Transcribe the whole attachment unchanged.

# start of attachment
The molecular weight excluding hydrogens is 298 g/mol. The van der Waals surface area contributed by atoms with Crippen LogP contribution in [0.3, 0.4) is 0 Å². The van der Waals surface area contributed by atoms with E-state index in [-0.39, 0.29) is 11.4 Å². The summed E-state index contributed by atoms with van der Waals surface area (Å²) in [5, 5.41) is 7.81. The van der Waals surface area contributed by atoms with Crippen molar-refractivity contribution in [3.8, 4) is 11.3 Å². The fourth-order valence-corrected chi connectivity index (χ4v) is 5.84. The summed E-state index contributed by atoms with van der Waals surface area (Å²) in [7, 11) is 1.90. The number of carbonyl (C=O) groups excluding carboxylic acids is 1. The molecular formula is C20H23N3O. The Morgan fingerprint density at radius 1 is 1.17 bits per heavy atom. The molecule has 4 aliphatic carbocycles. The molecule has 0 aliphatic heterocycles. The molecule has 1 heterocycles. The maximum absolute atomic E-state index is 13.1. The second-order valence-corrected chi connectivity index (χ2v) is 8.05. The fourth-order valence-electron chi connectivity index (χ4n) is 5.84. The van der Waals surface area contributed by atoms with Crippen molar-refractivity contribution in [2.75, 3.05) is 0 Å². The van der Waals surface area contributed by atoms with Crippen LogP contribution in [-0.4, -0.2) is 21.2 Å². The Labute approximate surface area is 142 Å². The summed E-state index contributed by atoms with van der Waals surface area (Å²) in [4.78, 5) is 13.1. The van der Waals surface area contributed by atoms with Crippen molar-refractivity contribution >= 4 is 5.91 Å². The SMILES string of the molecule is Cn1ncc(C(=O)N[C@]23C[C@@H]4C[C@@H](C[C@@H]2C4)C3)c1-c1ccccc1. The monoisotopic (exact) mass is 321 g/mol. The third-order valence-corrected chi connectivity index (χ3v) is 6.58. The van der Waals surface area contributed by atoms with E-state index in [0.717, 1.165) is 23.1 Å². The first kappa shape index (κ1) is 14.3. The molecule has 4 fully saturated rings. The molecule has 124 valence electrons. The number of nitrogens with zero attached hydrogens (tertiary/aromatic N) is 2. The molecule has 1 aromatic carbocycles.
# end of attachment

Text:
The molecular weight excluding hydrogens is 298 g/mol. The van der Waals surface area contributed by atoms with Crippen LogP contribution in [0.3, 0.4) is 0 Å². The van der Waals surface area contributed by atoms with E-state index in [-0.39, 0.29) is 11.4 Å². The summed E-state index contributed by atoms with van der Waals surface area (Å²) in [5, 5.41) is 7.81. The van der Waals surface area contributed by atoms with Crippen molar-refractivity contribution in [3.8, 4) is 11.3 Å². The fourth-order valence-corrected chi connectivity index (χ4v) is 5.84. The summed E-state index contributed by atoms with van der Waals surface area (Å²) in [7, 11) is 1.90. The number of carbonyl (C=O) groups excluding carboxylic acids is 1. The molecular formula is C20H23N3O. The Morgan fingerprint density at radius 1 is 1.17 bits per heavy atom. The molecule has 4 aliphatic carbocycles. The molecule has 0 aliphatic heterocycles. The molecule has 1 heterocycles. The maximum absolute atomic E-state index is 13.1. The second-order valence-corrected chi connectivity index (χ2v) is 8.05. The fourth-order valence-electron chi connectivity index (χ4n) is 5.84. The van der Waals surface area contributed by atoms with Crippen molar-refractivity contribution in [2.75, 3.05) is 0 Å². The van der Waals surface area contributed by atoms with Crippen LogP contribution in [-0.4, -0.2) is 21.2 Å². The Labute approximate surface area is 142 Å². The summed E-state index contributed by atoms with van der Waals surface area (Å²) in [4.78, 5) is 13.1. The van der Waals surface area contributed by atoms with Crippen molar-refractivity contribution >= 4 is 5.91 Å². The SMILES string of the molecule is Cn1ncc(C(=O)N[C@]23C[C@@H]4C[C@@H](C[C@@H]2C4)C3)c1-c1ccccc1. The monoisotopic (exact) mass is 321 g/mol. The third-order valence-corrected chi connectivity index (χ3v) is 6.58. The van der Waals surface area contributed by atoms with E-state index in [0.717, 1.165) is 23.1 Å². The first kappa shape index (κ1) is 14.3. The molecule has 4 fully saturated rings. The molecule has 124 valence electrons. The number of nitrogens with zero attached hydrogens (tertiary/aromatic N) is 2. The molecule has 1 aromatic carbocycles.